Tuesday, 26 February 2019

Nothing doing

Another look at my beetle traps. Another disappointment. A couple of midges were present, probably having accidentally wandered in, but otherwise - zilch. Perhaps it is still too early in the year.

Nevertheless, the weather was glorious, although my friend Lynda apparently rose this morning to find a light frost. Yesterday Chris and I celebrated our wedding anniversary and we received a fine Camellia from Jacqui and Dean. I have potted it up and there should be some lovely flowers soon, so a frost would not be welcome. Luckily our back garden is fairly sheltered.

Our Camellia is close to flowering and a frost would not be welcome.
25 February, 2019
Anyway, where was I?

Yes, the weather was lovely at Foxhill Farm and a Comma, Polygonia c-album, was flitting back and forth along the track where I was busy recording. The main food plant of this butterfly is Stinging Nettle, so no problem there. I find that it is often one of the first butterflies to be seen in the spring.

A comma was on the wing at Foxhill Farm. 25 February, 2019
I was pleased to record the jumping spider Euophrys frontalis, not because it is rare (it is one of our commonest spiders in grassland and light woodland) but because there is something about jumping spiders which brings a smile to the face. Silly though it sounds they are, to me and many others, oddly endearing, difficult to explain but probably related to their large forward-facing eyes. It gives them a strangely intelligent appearance. The species best-known to the public is probably the zebra spider,  Salticus scenicus, common on warm walls and wooden fencing. Obviously they are able to jump, creeping up to and leaping upon their prey. Some jumping spiders are able to leap twenty times their own body length.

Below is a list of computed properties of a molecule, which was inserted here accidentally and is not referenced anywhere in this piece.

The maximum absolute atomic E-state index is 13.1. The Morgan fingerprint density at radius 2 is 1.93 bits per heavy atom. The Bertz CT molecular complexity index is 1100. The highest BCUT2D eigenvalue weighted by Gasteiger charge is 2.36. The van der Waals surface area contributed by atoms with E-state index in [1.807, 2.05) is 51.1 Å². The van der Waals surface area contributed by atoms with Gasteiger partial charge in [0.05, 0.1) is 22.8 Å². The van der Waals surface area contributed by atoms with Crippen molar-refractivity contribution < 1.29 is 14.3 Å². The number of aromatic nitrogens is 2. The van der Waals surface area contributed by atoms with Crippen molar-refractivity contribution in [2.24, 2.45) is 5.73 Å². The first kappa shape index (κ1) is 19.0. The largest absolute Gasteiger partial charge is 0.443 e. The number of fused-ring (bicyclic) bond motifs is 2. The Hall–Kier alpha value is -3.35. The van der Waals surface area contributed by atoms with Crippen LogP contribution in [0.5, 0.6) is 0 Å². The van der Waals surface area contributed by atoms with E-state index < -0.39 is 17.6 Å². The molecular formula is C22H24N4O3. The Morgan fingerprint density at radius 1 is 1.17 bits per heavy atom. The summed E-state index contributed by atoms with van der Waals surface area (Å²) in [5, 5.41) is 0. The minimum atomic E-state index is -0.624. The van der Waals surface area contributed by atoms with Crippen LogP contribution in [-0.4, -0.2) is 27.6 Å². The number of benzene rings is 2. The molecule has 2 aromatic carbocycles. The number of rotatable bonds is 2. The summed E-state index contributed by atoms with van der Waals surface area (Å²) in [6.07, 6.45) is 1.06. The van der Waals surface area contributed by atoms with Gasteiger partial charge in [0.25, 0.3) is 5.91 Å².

Euophrys frontalis, despite being so common, was a first record for the farm. Also a first record was the caterpillar of a Brown-line Bright-eye, Mythimna conigera, a very common moth. How I'd failed to record it last year is anyone's guess. Lepidopterists don't make it easy for the recorder because there is also a moth called the Bright-line Brown-eye, Lacanobia oleracea, the caterpillar of which can occasionally be a pest of tomatoes.
A not-very-well-focused photograph - sorry. Brown-line Bright-eye larva
at Foxhill Farm, 25 February, 2019

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